BHP Billiton has cut 100 jobs from its iron ore headquarters in Perth as the company continues to focus on cost and productivity gains amidst feeble commodity prices.
A number of the affected workers were said to be working on projects that have wound down.
A spokeswoman said BHP reviews aspects of its iron or business regularly to ensure it is operating efficiently.
“BHP Billiton Iron Ore has, for some time, been committed to its stated productivity agenda,” the spokeswoman said.
“We are focused on delivering value by safely and sustainably growing volumes whilst reducing costs. In situations where employees are impacted we will undertake every effort to assist them throughout the process and to seek redeployment opportunities where possible.”
The Australian reports further cuts are expected to be made at BHP’s Mt Whaleback mine in the Pilbara.
The last time hundreds of iron ore jobs were lost in Western Australia was in 2012 when the iron ore price was tracking similarly low to its current levels.
The spot price for the metal has fallen to $US92 a tonne this week, marking a 31 per cent decrease since the start of the year.
But it’s not just in its iron ore business that BHP is eyeing gains.
Its coal and aluminium arms have also seen cuts aimed at improving the books, while its Nickel West business is for sale as the company looks to offload unwanted assets.
Lower commodity prices play a part but the tough decisions follow on from rising operating costs, falling labour productivity issues and a high Australian dollar.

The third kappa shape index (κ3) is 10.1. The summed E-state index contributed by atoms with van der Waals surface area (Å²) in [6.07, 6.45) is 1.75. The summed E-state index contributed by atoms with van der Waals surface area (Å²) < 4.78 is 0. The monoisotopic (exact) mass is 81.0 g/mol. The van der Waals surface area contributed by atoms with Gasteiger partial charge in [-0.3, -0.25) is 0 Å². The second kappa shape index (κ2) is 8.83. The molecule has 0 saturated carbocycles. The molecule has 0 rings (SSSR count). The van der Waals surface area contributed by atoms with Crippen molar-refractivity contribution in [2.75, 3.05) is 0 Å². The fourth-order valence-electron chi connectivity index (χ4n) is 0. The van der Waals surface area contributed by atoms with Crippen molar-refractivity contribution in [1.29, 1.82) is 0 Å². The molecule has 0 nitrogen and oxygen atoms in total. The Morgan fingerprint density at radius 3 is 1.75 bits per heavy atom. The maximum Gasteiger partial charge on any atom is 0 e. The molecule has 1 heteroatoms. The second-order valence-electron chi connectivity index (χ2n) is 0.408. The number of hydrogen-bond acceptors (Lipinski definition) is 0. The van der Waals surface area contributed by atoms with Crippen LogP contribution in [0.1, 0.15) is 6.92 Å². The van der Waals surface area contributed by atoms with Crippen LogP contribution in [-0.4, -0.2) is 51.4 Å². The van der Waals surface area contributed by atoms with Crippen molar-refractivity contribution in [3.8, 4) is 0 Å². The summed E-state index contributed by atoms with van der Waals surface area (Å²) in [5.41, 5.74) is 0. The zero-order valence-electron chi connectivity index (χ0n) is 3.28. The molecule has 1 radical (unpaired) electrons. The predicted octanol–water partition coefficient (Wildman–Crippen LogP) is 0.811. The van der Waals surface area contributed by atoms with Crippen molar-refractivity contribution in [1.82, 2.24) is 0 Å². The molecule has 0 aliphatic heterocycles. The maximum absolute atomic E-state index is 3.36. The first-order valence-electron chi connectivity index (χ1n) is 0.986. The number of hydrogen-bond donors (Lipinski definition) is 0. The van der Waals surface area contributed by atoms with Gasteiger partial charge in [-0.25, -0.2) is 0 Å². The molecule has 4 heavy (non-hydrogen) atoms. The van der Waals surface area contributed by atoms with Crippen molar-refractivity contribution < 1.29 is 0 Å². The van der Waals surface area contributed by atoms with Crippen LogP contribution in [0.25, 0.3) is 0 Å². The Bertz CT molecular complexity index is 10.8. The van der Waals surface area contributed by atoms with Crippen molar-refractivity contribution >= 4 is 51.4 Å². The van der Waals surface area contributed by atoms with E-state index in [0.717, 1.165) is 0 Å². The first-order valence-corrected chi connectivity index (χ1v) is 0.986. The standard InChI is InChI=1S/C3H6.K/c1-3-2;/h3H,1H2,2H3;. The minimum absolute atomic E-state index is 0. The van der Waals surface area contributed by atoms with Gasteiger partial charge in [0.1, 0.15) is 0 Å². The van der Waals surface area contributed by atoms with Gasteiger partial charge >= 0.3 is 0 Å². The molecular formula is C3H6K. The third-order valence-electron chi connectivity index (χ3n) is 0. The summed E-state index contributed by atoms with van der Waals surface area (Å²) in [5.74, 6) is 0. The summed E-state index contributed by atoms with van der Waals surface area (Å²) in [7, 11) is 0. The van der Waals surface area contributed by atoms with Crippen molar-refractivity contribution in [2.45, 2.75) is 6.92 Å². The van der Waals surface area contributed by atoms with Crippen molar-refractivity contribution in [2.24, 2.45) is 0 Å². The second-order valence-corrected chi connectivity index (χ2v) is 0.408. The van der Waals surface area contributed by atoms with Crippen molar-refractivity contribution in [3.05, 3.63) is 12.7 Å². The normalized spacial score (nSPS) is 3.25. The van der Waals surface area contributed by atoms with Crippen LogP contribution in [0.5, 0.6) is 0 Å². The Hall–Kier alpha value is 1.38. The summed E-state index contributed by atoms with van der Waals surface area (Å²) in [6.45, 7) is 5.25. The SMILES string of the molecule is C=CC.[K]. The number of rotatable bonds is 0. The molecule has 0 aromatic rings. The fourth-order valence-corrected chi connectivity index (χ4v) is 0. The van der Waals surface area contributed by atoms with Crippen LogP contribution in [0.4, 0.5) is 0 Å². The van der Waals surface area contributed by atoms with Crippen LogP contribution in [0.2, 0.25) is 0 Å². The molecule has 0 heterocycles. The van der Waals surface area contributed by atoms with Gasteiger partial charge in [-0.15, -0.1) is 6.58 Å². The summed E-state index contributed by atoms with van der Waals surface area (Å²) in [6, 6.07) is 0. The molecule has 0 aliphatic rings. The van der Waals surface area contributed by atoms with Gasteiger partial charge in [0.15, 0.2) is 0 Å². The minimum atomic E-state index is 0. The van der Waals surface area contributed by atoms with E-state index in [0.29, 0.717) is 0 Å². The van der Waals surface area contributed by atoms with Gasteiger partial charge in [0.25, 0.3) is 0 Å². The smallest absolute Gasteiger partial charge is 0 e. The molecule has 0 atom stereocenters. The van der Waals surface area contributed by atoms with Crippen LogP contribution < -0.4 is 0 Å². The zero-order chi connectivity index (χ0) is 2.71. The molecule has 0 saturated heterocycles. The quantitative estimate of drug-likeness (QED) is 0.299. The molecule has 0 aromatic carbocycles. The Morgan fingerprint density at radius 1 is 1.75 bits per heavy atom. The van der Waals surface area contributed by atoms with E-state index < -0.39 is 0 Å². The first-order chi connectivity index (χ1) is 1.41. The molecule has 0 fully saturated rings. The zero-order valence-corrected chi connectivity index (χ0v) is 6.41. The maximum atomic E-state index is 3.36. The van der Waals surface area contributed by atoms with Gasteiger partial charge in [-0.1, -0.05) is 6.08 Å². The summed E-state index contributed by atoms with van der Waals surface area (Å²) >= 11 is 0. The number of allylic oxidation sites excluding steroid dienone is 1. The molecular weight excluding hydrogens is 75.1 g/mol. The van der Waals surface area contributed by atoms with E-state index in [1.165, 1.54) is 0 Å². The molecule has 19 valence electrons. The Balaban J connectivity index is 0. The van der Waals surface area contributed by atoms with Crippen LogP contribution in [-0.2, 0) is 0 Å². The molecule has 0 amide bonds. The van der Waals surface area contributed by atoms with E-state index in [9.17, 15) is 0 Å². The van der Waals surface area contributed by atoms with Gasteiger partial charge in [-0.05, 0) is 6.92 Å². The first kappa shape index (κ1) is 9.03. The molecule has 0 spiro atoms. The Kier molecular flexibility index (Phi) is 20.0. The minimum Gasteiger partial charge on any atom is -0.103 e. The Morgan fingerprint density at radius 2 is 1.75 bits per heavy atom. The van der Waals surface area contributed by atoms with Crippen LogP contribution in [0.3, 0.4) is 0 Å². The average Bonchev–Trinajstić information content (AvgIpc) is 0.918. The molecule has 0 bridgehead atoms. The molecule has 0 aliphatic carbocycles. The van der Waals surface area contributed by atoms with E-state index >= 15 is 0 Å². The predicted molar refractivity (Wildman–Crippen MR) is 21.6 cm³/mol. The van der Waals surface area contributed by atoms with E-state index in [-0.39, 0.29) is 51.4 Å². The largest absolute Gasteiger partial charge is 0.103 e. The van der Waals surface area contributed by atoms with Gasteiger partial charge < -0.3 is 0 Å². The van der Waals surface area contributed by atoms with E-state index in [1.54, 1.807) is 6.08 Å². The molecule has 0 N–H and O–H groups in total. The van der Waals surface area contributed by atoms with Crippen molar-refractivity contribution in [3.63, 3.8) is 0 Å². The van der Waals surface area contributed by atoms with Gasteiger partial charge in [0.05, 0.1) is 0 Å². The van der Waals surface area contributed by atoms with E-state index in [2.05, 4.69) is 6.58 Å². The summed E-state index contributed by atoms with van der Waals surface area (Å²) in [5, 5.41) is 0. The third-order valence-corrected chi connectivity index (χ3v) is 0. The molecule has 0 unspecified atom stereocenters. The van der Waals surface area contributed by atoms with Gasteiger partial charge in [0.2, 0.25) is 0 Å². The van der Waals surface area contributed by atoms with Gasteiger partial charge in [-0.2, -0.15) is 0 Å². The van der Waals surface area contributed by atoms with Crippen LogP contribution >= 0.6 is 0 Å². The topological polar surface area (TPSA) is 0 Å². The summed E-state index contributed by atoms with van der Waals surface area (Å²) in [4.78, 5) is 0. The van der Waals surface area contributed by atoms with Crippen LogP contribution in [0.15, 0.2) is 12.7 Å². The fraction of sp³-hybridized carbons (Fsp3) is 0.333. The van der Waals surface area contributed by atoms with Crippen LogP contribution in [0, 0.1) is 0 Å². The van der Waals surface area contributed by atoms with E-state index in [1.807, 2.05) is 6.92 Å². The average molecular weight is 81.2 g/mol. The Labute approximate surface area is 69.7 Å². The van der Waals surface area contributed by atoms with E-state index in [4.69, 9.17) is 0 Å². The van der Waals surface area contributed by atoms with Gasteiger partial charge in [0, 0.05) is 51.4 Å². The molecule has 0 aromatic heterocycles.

Since then the company has sold several of its assets including its West Musgrave nickel project and diamond projects overseas.
At a mining conference in earlier this year, Mackenzie said capital expenditure had been reduced by 25 per cent with spending to decline again in the 2015 financial year.
He said BHP had embedded $US4.9bn of sustainable productivity gains which will increase to $US5.5 billion by the end of this financial year.
“In the first half of the 2014 financial year, average truck utilisation, compared with last year, improved by 8 per cent. The average utilisation of our diggers increased by 10 per cent, and we have reset the performance benchmark higher so a clear opportunity remains across the group.
“By doing what we said we would do in the first half of the year, we increased free cash flow by $US7.8 billion and underlying return on capital to 22 per cent,” Mackenzie said.